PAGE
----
Cocktail Crafting

The art of the drink begins with the right tools

Cocktail Crafting

The art of the drink begins with the right tools

Styled by Erica Pedrosi | Photo by CJ Benninger
COCKTAIL HOUR Celerie Kemble’s Maitland-Smith bar cart, available at Henredon Interior Design Showroom, Michigan Design Center, Troy, is ready to roll.

ABOVE: Waterford Marquis ice bucket, $79, metro-area Macy’s stores,; Orb ice tong, $9.95, Crate & Barrel, Troy; Distil titanium crystal glasses/Schott Zwiesel, $24/ea., Hugh, Detroit; and Pink Pony shot glasses, $6/ea., Pink Pony gift shop, Chippewa Hotel, Mackinac Island, 906-847-3341. Tufenkian Implied damask Tibetan wool, hand-knotted rug, Ghiordes Knot, Michigan Design Center (MDC), Troy, Outdoor collection Douglas by Lane Venture couch and gold mirrors from Labarge; bamboo cast brass bar cart (also shown below) with leather inlay, Maitland-Smith/the Celerie Kemble collection, from the Henredon Interior Design Showroom, MDC. Duralee pillows (teal fabric from Crypton Home), Duralee Showroom, MDC. All MDC items prices available upon request. Northern Latitudes Distillery (fi ve varieties), Lake Leelanau,

Get In the Mix

Bar none, these tips ensure a perfect beverage every time

WHEN RENOWNED INTERIOR designer Celerie Kemble of Kemble Interiors was in town promoting her new furniture line at the Michigan Design Center in Troy (see story in this issue’s Bulletin Board department), we enjoyed chatting with her about everything from patio furniture to bar carts. Design affects lifestyles and experiences, she explained, right down to how you make a cocktail. For those who wish to elevate the art of the cocktail, first obtain a bar cart that can be practical but also aesthetically pleasing. Kemble created some dandies for Maitland-Smith (one is shown below, available at the Henredon Interior Design Showroom) that incorporate her favorite materials: bamboo, gold leaf, and leather she describes as “the color of crème brulee just before it burns.” It’s modern and fresh, but also traditional, she explained.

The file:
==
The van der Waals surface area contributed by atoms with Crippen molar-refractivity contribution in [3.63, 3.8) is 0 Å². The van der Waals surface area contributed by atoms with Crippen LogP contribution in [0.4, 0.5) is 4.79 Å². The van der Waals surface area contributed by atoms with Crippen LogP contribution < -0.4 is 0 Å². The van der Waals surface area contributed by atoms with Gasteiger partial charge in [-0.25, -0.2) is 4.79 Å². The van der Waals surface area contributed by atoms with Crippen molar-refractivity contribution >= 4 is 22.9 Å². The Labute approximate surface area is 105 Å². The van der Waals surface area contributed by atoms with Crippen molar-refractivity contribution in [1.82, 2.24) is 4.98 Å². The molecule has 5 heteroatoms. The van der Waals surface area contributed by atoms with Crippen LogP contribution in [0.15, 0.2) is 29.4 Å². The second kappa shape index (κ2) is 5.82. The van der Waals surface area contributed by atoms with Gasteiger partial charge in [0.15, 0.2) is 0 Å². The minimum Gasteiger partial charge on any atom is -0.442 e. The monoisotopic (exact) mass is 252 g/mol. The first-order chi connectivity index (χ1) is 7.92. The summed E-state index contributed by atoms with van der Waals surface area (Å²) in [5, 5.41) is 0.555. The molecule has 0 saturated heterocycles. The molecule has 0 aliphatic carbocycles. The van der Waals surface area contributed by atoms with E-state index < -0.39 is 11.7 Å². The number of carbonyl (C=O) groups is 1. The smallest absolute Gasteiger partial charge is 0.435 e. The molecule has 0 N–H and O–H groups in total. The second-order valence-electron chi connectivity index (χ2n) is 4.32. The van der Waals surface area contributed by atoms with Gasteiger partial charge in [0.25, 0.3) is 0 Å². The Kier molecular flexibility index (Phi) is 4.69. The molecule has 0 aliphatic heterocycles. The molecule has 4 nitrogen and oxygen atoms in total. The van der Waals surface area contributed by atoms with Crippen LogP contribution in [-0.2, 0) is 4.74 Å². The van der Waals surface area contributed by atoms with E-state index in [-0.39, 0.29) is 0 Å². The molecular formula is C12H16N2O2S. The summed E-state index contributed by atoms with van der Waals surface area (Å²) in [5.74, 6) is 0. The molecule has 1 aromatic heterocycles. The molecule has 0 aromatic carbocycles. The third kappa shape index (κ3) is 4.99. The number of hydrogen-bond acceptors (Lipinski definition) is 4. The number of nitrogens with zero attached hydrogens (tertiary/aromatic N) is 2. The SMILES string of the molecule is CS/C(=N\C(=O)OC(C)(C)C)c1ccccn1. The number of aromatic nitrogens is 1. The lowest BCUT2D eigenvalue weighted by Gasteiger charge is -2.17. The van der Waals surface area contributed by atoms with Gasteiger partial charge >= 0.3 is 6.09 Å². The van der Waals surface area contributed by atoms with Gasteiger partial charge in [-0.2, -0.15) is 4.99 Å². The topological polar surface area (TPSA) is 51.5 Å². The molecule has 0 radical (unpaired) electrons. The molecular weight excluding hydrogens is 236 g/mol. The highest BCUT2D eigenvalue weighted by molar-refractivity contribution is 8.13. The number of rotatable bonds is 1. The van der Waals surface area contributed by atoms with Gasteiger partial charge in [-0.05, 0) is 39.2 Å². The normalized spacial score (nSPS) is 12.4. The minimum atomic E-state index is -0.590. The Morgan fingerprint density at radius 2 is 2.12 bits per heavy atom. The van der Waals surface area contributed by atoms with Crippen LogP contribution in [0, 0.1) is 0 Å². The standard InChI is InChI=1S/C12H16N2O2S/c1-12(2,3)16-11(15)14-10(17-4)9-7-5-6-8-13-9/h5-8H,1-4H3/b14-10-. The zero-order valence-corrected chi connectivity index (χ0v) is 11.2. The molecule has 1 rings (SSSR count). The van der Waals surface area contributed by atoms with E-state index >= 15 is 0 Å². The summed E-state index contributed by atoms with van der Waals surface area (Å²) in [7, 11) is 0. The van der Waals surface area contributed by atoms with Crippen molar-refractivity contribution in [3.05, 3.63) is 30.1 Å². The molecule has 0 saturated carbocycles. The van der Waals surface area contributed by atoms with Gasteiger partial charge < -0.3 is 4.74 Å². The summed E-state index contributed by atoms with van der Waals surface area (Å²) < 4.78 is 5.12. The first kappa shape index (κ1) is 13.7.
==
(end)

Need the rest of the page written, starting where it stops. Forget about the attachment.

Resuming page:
So how would she dress her bar cart? “I love a cutting board, lemons, and limes,” she said. “There’s nothing more engaging for the homeowner or for guests than one tiny task, like cutting the fruit. Making a drink becomes a process when you’re part of it, when you’re present.” Utensils play an important role, too. “The knife should be ‘sexy,’ ” she said. “And maybe have little tea towels or napkins with embroidery or with interesting designs.” Whatever you add to your cart, “dress it out,” she advised. “A drink is becoming too common of a thing. It’s a precious moment, a time of the day. A bar cart is that moment.” — Megan Swoyer (See more on Kemble in Bulletin Board.)

Raising the Bar

Stir up some style for your drink cart or beverage station with these clever essentials

Styled by Giuseppa Nadrowski and Erica Pedrosi


Product: Gold-plated shaker
Price: $34
Scout, Royal Oak

Product: Shun 4-inch paring knife
Price: $119.95

Crate & Barrel, Troy

Product: Glass/gold pitcher
Price: $32

Scout, Royal Oak


Product: Agate Bowl
Price: $28
Scout, Royal Oak

Product: Triangle chambray towel
Price: $23

Beacon & Batten,

Product: Grand Hotel highball glass
Price: $6/$8

Grand Hotel, Mackinac Island,


Product: Sand-infused Thurston beverage chiller

Price: $300


Product: Gold-plated cocktail picks

Price: $12/two

Hugh, Detroit

Product: Simon Pearce’s Andrew Pearce black walnut live edge bowl

Price: $775

Zieben Mare, Franklin


Product: Marble trivet with foil edge

Price: $82

Scout, Royal Oak

Product: The Ultimate Cocktail Bar Tool

Price: $39.99


Product: Royal Elite 3.5-inch spear point paring knife

Price: $125



Product: Cheers to Mackinac wine glass
Price: $12
Detroit Scroll, Little Luxuries Artist Market, Mackinac Island or

Product: Mackinac Island flour sack towel
Price: $18

Peninsulas, Little Luxuries Artist Market, Mackinac Island or